Breaking the Wall

Utah Valley Marathon

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Orem,UT,United States

Member Since:

Jan 27, 1986



Goal Type:

Olympic Trials Qualifier

Running Accomplishments:

Best marathon: 2:23:57 (2007, St. George). Won the Top of Utah Marathon twice (2003,2004). Won the USATF LDR circuit in Utah in 2006.

Draper Days 5 K 15:37 (2004)

Did not know this until June 2012, but it turned out that I've been running with spina bifida occulta in L-4 vertebra my entire life, which explains the odd looking form, struggles with the top end speed, and the poor running economy (cannot break 16:00 in 5 K without pushing the VO2 max past 75).  


Short-Term Running Goals:

Qualify for the US Olympic Trials. With the standard of 2:19 on courses with the elevation drop not exceeding 450 feet this is impossible unless I find an uncanny way to compensate for the L-4 defect with my muscles. But I believe in miracles.

Long-Term Running Goals:

2:08 in the marathon. Become a world-class marathoner. This is impossible unless I find a way to fill the hole in L-4 and make it act healthy either by growing the bone or by inserting something artificial that is as good as the bone without breaking anything important around it. Science does not know how to do that yet, so it will take a miracle. But I believe in miracles.


I was born in 1973. Grew up in Moscow, Russia. Started running in 1984 and so far have never missed more than 3 consecutive days. Joined the LDS Church in 1992, and came to Provo, Utah in 1993 to attend BYU. Served an LDS mission from 1994-96 in Salt Lake City, Utah. Got married soon after I got back. My wife Sarah and I are parents of eleven children: Benjamin, Jenny, Julia, Joseph, Jacob, William, Stephen, Matthew,  Mary,  Bella.  and Leigha. We home school our children.

I am a software engineer/computer programmer/hacker whatever you want to call it, and I am currently working for RedX. Aside from the Fast Running Blog, I have another project to create a device that is a good friend for a fast runner. I called it Fast Running Friend.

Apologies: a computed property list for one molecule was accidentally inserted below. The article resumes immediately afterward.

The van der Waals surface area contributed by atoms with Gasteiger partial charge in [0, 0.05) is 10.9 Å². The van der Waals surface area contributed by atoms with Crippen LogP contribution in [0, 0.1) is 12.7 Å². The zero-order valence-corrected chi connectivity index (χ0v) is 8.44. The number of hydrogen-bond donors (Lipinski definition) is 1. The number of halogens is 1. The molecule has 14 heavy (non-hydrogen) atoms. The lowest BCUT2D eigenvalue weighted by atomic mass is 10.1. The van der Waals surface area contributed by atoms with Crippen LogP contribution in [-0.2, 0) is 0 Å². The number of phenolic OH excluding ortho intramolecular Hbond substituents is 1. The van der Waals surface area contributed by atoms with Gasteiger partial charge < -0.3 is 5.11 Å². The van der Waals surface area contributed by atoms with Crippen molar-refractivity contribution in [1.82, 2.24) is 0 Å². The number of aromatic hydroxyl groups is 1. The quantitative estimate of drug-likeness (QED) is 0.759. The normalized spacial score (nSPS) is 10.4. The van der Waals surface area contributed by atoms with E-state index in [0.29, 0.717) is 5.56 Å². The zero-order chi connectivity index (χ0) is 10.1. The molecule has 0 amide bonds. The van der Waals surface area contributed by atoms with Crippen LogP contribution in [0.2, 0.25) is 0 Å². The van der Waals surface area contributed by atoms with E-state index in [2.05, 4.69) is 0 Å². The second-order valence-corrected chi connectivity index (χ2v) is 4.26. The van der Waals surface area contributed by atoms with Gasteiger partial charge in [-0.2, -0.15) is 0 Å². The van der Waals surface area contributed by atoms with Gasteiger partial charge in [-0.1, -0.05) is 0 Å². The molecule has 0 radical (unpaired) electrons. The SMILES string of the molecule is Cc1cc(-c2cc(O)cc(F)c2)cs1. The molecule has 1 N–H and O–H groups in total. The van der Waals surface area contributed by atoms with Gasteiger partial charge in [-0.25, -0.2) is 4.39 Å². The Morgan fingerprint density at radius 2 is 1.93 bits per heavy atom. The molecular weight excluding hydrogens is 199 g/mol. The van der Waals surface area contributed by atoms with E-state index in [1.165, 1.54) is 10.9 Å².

Favorite Quote:

...if we are to have faith like Enoch and Elijah we must believe what they believed, know what they knew, and live as they lived.

Elder Bruce R. McConkie


Favorite Blogs:

Miles:This week: 0.00 Month: 16.00 Year: 2314.91
Saucony Type A Lifetime Miles: 627.15
Bare Feet Lifetime Miles: 446.12
Nike Double Stroller Lifetime Miles: 124.59
Neon Crocs 3 Lifetime Miles: 1185.83
Race: Utah Valley Marathon (26.22 Miles) 02:41:31, Place overall: 8
Easy MilesMarathon Pace MilesThreshold MilesVO2 Max MilesTotal Distance

A.M. Utah Valley Marathon, 2:41:31, 8th place.

The fields was loaded today, but the times were slow due to a headwind from about 7.5 to about 20.  I felt the effects of headwind a lot. Up to 7.5 I was doing great. I worked together with Jordan Perry and Scott Keate, we traded leads every 4 minutes. Jon Kotter and three Kenyans were up ahead. Riley Cook and Bryant Jensen were behind but they caught up to us around 7. Our splits were 5:33, 5:32 (11:05), 5:31 (16:36), 5:31(22:07), 5:41 (27:48),  then with some headwind/crosswind next two miles in 11:34 (39:22). Little did I know that I would have only one more mile in the race that would be under 6:00.

And then we got onto Hwy 189 heading to Provo, and the headwind started. Last night Scott expressed concerns about the headwind in the forecasts. I dismissed it saying the wind is never too bad when it does blow the wrong way, and it usually blows the right way anyway. However, today was an exception. It was more than just occasional gusts - it was steady and relentless, and gradually eating away at my hopes of a decent time. This was bad news for me for two reason. Slow time is one. Ability to compete is the other. Lately I have experienced problems with the headwind consistently slowing down more than what is usual even for me which is more than the average runner in my bracket. I tried to address them by doing speed into a headwind with no results. I am wondering if my lower spine experienced some deterioration in the last year. Regardless of the cause, it is a fact that at this point headwind is a serious competitive disadvantage for me.